Technology

Telecommuting or Hell-ecommuting?

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MSNBC.com has a long story about telecommuting (i.e., goofing off at home rather than at the office) portentously named "The Quiet Revolution":

Today, upwards of 12 million employees telework more than 8 hours per week, up from about 6 million in 2000, according to Gartner Dataquest. The number will hit nearly 14 million by 2009. Caroline Smith, an analyst for Gartner who expects the number to continue to grow, says the rate of increase has been steady for a number of years even though telecommuting hasn't been getting a lot of publicity in recent years.

More here.

Reason Foundation, the nonprofit that publishes reason and operates a think tank, was an early adopter of telecommuting and I've been phoning it in (so to speak) since 1996. Maintaining a virtual office has its drawbacks but so does having to see the goddamned people you work with every goddamn day. Overall, telecommuting has been a great boon to this here magazine and website, allowing us to keep people we want regardless of location and other issues. So I for one welcome our telecommuting overlords.

However, I'm also not blind to "The Terrible Truth of Telecommuting!" and have been known to spin a few "Tales from the Cache" (with help from Terry Colon) as long ago as 2001:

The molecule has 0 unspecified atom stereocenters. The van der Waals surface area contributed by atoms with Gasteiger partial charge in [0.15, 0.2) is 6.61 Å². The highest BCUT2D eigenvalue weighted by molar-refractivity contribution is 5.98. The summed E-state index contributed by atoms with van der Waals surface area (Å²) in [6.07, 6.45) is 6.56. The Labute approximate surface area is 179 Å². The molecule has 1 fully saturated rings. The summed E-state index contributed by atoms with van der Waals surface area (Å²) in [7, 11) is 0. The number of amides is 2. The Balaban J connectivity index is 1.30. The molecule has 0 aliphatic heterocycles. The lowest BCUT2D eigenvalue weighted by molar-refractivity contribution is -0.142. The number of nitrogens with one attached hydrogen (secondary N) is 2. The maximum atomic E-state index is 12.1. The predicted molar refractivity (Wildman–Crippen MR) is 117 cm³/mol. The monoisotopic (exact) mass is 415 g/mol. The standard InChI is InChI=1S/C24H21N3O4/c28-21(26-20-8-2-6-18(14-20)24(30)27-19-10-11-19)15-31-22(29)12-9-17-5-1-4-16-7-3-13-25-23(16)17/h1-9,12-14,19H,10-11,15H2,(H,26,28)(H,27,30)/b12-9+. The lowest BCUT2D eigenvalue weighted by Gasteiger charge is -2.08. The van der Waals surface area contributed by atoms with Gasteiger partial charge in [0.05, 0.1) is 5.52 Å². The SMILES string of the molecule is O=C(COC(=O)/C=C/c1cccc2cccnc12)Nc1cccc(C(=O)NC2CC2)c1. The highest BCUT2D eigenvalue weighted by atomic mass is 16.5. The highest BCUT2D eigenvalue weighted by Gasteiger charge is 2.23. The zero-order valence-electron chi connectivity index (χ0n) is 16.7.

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  1. “……..having to see the goddamned people you work with every goddamn day.”

    Sounds like somebody’s got a case of the Mondays. Uh, Thursdays……

  2. My wife is looking for a telecommuting job.

  3. I telecommute for at least 8 hours a week and will probably step it up as soon as school starts as the traffic will become egregious.

    The first thing I noted about telecommuting is that I spend much more time doing the core work that I was hired for, fewer piddly interruptions. I still end up having e-mail conversations with people who decide they want to go IRL on me and come over to my office and start banging on the door.
    The second thing I noted was that I spent much more time doing actual work. Honestly, as long as I am in the building, I feel that I am at work and should be paid. At home, I can’t rationalize that so I tend to work an honest-to-god 8 hours instead of the usual 4 hours of work plus 4 hours of surfing the web and talking with friends.

  4. I’m looking for a hooker that telecommutes. It’s better for the environment.

    CB

  5. Nick, you forgot to wear the jacket for that drawing.

  6. Honestly, as long as I am in the building, I feel that I am at work and should be paid. At home, I can’t rationalize that so I tend to work an honest-to-god 8 hours instead of the usual 4 hours of work plus 4 hours of surfing the web and talking with friends.

    Damn, if that’s really then case then there goes my idea of doing some telecommuting. It’s definitely worth coming in to the office as long if it makes my slacking easier to rationalize.

  7. I have to second MK. I spend a couple of days telecommunting each month and always get more solid programming done than while at the office.

  8. Actually, working from home can be quite nice. You don’t – excuse me a minute… sips some beer … where was I? Oh yes, nobody cares how I do my job, so long as I do it well.